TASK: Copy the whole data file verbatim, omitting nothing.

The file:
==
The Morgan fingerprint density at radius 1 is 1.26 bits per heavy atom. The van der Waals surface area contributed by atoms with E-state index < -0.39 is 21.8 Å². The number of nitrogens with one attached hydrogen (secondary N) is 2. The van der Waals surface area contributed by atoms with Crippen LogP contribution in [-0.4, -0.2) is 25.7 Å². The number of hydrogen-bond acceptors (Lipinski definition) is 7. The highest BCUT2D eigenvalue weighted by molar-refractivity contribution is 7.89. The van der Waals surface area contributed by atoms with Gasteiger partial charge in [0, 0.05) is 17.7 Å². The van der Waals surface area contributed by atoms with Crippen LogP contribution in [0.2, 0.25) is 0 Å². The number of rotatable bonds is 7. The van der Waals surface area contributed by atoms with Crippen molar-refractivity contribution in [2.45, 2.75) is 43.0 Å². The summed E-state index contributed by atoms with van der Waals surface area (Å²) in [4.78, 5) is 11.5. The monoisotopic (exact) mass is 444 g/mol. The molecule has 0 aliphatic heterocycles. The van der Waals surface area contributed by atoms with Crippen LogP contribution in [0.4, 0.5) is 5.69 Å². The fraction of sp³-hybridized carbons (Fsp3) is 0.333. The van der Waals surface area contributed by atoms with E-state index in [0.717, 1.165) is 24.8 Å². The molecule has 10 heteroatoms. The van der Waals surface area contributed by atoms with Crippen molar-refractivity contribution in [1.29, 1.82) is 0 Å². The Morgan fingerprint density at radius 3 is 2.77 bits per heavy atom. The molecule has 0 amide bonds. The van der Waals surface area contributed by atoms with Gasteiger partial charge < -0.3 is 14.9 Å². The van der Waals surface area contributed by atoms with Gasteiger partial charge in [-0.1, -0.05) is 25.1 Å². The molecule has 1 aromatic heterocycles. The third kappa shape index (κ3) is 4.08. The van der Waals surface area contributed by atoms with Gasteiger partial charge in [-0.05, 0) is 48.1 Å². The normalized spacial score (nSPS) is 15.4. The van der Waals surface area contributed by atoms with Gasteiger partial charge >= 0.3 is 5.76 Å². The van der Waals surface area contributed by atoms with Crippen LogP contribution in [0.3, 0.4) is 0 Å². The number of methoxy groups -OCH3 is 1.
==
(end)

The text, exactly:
The Morgan fingerprint density at radius 1 is 1.26 bits per heavy atom. The van der Waals surface area contributed by atoms with E-state index < -0.39 is 21.8 Å². The number of nitrogens with one attached hydrogen (secondary N) is 2. The van der Waals surface area contributed by atoms with Crippen LogP contribution in [-0.4, -0.2) is 25.7 Å². The number of hydrogen-bond acceptors (Lipinski definition) is 7. The highest BCUT2D eigenvalue weighted by molar-refractivity contribution is 7.89. The van der Waals surface area contributed by atoms with Gasteiger partial charge in [0, 0.05) is 17.7 Å². The van der Waals surface area contributed by atoms with Crippen LogP contribution in [0.2, 0.25) is 0 Å². The number of rotatable bonds is 7. The van der Waals surface area contributed by atoms with Crippen molar-refractivity contribution in [2.45, 2.75) is 43.0 Å². The summed E-state index contributed by atoms with van der Waals surface area (Å²) in [4.78, 5) is 11.5. The monoisotopic (exact) mass is 444 g/mol. The molecule has 0 aliphatic heterocycles. The van der Waals surface area contributed by atoms with Crippen LogP contribution in [0.4, 0.5) is 5.69 Å². The fraction of sp³-hybridized carbons (Fsp3) is 0.333. The van der Waals surface area contributed by atoms with E-state index in [0.717, 1.165) is 24.8 Å². The molecule has 10 heteroatoms. The van der Waals surface area contributed by atoms with Crippen molar-refractivity contribution in [1.29, 1.82) is 0 Å². The Morgan fingerprint density at radius 3 is 2.77 bits per heavy atom. The molecule has 0 amide bonds. The van der Waals surface area contributed by atoms with Gasteiger partial charge < -0.3 is 14.9 Å². The van der Waals surface area contributed by atoms with Gasteiger partial charge in [-0.1, -0.05) is 25.1 Å². The molecule has 1 aromatic heterocycles. The third kappa shape index (κ3) is 4.08. The van der Waals surface area contributed by atoms with Gasteiger partial charge in [-0.05, 0) is 48.1 Å². The normalized spacial score (nSPS) is 15.4. The van der Waals surface area contributed by atoms with Gasteiger partial charge >= 0.3 is 5.76 Å². The van der Waals surface area contributed by atoms with Crippen LogP contribution in [0.3, 0.4) is 0 Å². The number of methoxy groups -OCH3 is 1.